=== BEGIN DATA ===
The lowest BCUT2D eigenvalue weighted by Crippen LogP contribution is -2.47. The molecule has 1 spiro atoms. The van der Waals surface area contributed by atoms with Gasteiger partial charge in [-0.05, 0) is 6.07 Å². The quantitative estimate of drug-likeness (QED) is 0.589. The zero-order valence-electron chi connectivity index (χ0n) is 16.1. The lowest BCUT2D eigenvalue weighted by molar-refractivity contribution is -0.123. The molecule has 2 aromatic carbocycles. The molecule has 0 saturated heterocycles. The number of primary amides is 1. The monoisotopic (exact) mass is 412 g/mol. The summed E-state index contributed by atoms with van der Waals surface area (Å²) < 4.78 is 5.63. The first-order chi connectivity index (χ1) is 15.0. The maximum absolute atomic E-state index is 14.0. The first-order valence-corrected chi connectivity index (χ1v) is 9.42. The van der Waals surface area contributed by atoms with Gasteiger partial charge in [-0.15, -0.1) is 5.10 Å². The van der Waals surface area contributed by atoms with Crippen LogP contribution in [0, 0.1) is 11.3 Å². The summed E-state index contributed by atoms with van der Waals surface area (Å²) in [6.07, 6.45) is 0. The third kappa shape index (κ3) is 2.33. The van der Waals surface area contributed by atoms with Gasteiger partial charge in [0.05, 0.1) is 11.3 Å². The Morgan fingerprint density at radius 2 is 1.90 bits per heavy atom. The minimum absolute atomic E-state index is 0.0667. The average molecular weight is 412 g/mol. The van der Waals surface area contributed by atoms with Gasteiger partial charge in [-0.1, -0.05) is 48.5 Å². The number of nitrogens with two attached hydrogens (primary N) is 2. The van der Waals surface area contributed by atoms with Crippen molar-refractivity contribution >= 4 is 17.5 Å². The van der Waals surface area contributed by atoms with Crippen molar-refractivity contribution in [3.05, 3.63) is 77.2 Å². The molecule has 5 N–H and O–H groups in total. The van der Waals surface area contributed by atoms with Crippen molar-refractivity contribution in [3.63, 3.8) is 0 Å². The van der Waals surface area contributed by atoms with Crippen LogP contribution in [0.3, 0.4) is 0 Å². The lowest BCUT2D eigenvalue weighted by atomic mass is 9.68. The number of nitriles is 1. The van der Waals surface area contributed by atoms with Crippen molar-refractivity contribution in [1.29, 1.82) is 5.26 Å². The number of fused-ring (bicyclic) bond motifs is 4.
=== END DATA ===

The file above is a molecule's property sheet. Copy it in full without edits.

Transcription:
The lowest BCUT2D eigenvalue weighted by Crippen LogP contribution is -2.47. The molecule has 1 spiro atoms. The van der Waals surface area contributed by atoms with Gasteiger partial charge in [-0.05, 0) is 6.07 Å². The quantitative estimate of drug-likeness (QED) is 0.589. The zero-order valence-electron chi connectivity index (χ0n) is 16.1. The lowest BCUT2D eigenvalue weighted by molar-refractivity contribution is -0.123. The molecule has 2 aromatic carbocycles. The molecule has 0 saturated heterocycles. The number of primary amides is 1. The monoisotopic (exact) mass is 412 g/mol. The summed E-state index contributed by atoms with van der Waals surface area (Å²) < 4.78 is 5.63. The first-order chi connectivity index (χ1) is 15.0. The maximum absolute atomic E-state index is 14.0. The first-order valence-corrected chi connectivity index (χ1v) is 9.42. The van der Waals surface area contributed by atoms with Gasteiger partial charge in [-0.15, -0.1) is 5.10 Å². The van der Waals surface area contributed by atoms with Crippen LogP contribution in [0, 0.1) is 11.3 Å². The summed E-state index contributed by atoms with van der Waals surface area (Å²) in [6.07, 6.45) is 0. The third kappa shape index (κ3) is 2.33. The van der Waals surface area contributed by atoms with Gasteiger partial charge in [0.05, 0.1) is 11.3 Å². The Morgan fingerprint density at radius 2 is 1.90 bits per heavy atom. The minimum absolute atomic E-state index is 0.0667. The average molecular weight is 412 g/mol. The van der Waals surface area contributed by atoms with Gasteiger partial charge in [-0.1, -0.05) is 48.5 Å². The number of nitrogens with two attached hydrogens (primary N) is 2. The van der Waals surface area contributed by atoms with Crippen molar-refractivity contribution >= 4 is 17.5 Å². The van der Waals surface area contributed by atoms with Crippen molar-refractivity contribution in [3.05, 3.63) is 77.2 Å². The molecule has 5 N–H and O–H groups in total. The van der Waals surface area contributed by atoms with Crippen molar-refractivity contribution in [3.63, 3.8) is 0 Å². The van der Waals surface area contributed by atoms with Crippen LogP contribution in [0.3, 0.4) is 0 Å². The lowest BCUT2D eigenvalue weighted by atomic mass is 9.68. The number of nitriles is 1. The van der Waals surface area contributed by atoms with Crippen molar-refractivity contribution in [1.29, 1.82) is 5.26 Å². The number of fused-ring (bicyclic) bond motifs is 4.